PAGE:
I really is a kick to put on however because of the immediate gloss that you obtain.  If you want to know if it is scratch resistant, check you car, it has the same finish and stands up quite well.  I figure it goes on so easy, it could be re-freshed in a few years.
boat61_small.jpg (27516 bytes) This is, of course, a side shot.  The cutout on the rear corners at the water line are clearly shown.  With the motor in the raised position for shallow water, the prop would chew up the sides. So I had to cut this out ahead of time.  As I see it, when immersed, this cutout won't be seen and should have no effect on the performance.   I believe this modification will need to be made whichever motor one uses.
After adjusting the RPM of the engine yesterday we took her for a ride. The inside cluttered with parts and tools.  I took along a couple of neighbors in their 70's plus my wife.  The first couple of miles are on a river with some stumps and shallows to be avoided which leads from my home to a long series of lakes to the north.  As the river twists and turns we kept the speed down and got to try her at hull speed first.  None of the instruments were connected at this point so I can only estimate speed.  However the minimum at idle with the 75 seems to be about 4-5 knots.  A fast idles really gets it going at 7-9.  Of note is the lack of wake.  The river was smooth after our passage. Once out on the open water, we gradually increased speed and without going on a plane there was still a minimum of wake but a great increase in speed.  Going from displacement to a plane seemed to occur without a transition.  In other words you had to look out to determine if in fact you were there, this without full throttle.  Pushing the throttle foreword really got exciting as the boat was going down wind and it got into a speed range I could not estimate and I would not hold it to the highest RPM as we were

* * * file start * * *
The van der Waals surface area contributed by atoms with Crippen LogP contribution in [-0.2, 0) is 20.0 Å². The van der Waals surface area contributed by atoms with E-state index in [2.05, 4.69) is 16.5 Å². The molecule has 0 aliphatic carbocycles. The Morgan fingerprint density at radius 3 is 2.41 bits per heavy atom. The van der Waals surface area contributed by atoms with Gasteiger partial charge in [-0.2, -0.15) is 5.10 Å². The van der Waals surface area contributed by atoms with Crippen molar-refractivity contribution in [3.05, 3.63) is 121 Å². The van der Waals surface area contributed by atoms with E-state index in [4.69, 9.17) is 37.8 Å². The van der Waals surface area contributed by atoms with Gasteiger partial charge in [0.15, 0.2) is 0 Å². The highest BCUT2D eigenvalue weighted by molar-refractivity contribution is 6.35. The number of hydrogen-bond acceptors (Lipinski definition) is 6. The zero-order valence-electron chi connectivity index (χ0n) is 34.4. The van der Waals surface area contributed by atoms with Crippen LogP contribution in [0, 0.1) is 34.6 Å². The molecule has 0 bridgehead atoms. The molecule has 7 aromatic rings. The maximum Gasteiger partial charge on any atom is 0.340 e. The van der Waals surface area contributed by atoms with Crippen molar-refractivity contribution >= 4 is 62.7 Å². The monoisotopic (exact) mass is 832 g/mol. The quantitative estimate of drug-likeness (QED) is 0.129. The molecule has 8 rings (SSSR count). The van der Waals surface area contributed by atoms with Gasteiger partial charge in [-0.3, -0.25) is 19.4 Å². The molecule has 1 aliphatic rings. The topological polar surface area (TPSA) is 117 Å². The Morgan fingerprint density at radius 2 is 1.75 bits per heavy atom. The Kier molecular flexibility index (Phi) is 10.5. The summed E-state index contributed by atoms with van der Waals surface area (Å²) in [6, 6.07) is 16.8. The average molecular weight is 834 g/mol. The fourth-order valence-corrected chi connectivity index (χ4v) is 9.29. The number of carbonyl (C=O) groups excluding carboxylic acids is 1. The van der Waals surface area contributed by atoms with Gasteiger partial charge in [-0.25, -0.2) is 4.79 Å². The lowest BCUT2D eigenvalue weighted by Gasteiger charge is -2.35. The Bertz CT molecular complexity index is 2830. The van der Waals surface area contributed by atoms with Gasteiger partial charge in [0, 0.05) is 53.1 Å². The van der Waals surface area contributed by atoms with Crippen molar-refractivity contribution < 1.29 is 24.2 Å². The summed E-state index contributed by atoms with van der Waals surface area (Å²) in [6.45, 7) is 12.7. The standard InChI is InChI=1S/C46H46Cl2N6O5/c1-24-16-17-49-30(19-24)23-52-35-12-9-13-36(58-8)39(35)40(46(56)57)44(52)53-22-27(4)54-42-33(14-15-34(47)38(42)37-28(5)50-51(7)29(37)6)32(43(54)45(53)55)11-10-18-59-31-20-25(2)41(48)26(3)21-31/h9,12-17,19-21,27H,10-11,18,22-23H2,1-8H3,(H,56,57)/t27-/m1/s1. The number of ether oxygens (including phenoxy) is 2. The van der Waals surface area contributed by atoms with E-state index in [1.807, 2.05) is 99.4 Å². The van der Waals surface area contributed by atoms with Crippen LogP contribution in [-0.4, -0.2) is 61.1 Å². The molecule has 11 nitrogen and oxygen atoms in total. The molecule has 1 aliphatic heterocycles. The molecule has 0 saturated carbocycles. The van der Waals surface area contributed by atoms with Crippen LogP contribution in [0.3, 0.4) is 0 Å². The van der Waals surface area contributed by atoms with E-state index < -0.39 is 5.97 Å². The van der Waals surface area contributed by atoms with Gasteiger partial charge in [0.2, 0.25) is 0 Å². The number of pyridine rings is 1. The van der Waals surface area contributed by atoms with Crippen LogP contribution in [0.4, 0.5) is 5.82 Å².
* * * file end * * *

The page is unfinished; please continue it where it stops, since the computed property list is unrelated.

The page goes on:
really cooking then.  I backed it off to about 3/4 and felt we were skipping over the small waves.  My passengers could feel the bottom impacting all the way back.  I think the speed is going to exceed that predicted by the designer and could have been done with a 50 hp, at least a plane.  Only speculating of course.

For traveling longer distances, my wife and I are more content to go at fast hull speeds which the Topaz really does well.  As to the cut out, it does as I predicted.  It really does relieve some of the turbulence which would have occurred inside the constriction of the hull.  At higher speeds, there is still considerable splashing within this area, but restricted to aft of the motor.  My friend suggested cutting the rest of the hull below water up to the transom.  My feeling is that this curving in contributes to the lack of wake and efficiency of the hull and needs to be there.  If the minor splashing were a problem, an easy fix could be made.   Putting up a ninety degree wall on the back of the transom which blended into the curved part of the hull on each side would work well.  I will try this with some scrap foam out of curiosity.  I found that turning needed to be planned,  Being a long hull with a deep cutwater makes the boat pivot at the nose.  I am used to pivoting in the middle because of my keel.  I suppose this is the nature of this type of boat and is no problem as long as a person is aware of it.  My overall impression is that this is going to be one hell of a fun boat.  The bow rides high and light and should take waves comfortably. It track straight and does not wander even with hands off the wheel.  She is fast if you want that.  At slow speeds, the comfort is great.   Best of all is the elegance of getting there.  My passengers were sitting down and enjoying the view, both from the foredeck and the settees.  From a macho point of view, it will be fun going slow and still keeping up with the fast guys now and then.